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Proceedings Paper

Design and performance evaluation of sensors and actuators for advanced optical systems
Author(s): Natalie Clark
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Paper Abstract

Current state-of-the-art commercial sensors and actuators do not meet many of NASA's next generation spacecraft and instrument needs. Nor do they satisfy the DoD needs for satellite missions, especially micro/nano satellite missions. In an effort to develop advanced optical devices and instruments that meet mission requirements, NASA Langley recently completed construction of a new cleanroom housing equipment capable of fabricating high performance active optic and adaptive optic technologies including deformable mirrors, reconfigurable lenses (both refractive and diffractive), spectrometers, spectro-polarimeters, tunable filters and many other active optic devices. In addition to performance, these advanced optic technologies offer advantages in speed, size, weight, power consumption, and radiation tolerance. The active optic devices described in this paper rely on birefringent liquid crystal materials to alter either the phase or the polarization of the incoming light. Design considerations and performance evaluation results for various NASA applications are presented. Applications presented will include large space telescopes, optical communications, spacecraft windows, coronagraphs, and star trackers.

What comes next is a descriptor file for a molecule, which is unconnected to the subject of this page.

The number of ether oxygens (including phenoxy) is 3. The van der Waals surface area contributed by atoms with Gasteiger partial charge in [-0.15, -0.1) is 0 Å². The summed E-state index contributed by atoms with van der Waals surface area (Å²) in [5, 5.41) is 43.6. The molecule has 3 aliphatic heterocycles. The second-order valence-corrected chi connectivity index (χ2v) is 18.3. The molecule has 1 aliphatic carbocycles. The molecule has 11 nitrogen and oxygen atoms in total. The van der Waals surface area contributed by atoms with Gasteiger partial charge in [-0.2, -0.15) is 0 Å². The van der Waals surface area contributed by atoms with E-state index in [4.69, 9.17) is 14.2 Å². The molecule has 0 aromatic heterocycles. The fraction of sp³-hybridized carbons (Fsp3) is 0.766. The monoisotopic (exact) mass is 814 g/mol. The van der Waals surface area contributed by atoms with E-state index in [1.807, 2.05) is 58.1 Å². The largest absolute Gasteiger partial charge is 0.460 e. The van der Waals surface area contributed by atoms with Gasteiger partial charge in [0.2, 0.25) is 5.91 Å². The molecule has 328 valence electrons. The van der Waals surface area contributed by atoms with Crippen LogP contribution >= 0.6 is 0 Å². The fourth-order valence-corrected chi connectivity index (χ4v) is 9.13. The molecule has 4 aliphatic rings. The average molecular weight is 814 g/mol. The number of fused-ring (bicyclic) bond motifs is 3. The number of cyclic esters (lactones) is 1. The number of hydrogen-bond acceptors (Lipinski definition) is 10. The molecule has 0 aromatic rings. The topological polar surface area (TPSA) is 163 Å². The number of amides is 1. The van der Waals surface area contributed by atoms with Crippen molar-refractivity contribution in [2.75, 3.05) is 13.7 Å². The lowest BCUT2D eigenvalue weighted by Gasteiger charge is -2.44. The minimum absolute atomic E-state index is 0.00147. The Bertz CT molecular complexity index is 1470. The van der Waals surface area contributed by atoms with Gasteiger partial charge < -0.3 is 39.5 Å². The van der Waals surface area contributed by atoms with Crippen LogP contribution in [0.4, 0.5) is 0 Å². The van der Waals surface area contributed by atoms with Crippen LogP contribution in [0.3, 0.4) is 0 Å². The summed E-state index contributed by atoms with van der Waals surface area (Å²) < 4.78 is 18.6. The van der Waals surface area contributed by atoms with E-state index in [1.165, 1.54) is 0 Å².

Paper Details

Date Published: 14 April 2011
PDF: 11 pages
Proc. SPIE 7980, Nanosensors, Biosensors, and Info-Tech Sensors and Systems 2011, 798004 (14 April 2011); doi: 10.1117/12.881924
Show Author Affiliations
Natalie Clark, NASA Langley Research Ctr. (United States)


Published in SPIE Proceedings Vol. 7980:
Nanosensors, Biosensors, and Info-Tech Sensors and Systems 2011
Vijay K. Varadan, Editor(s)

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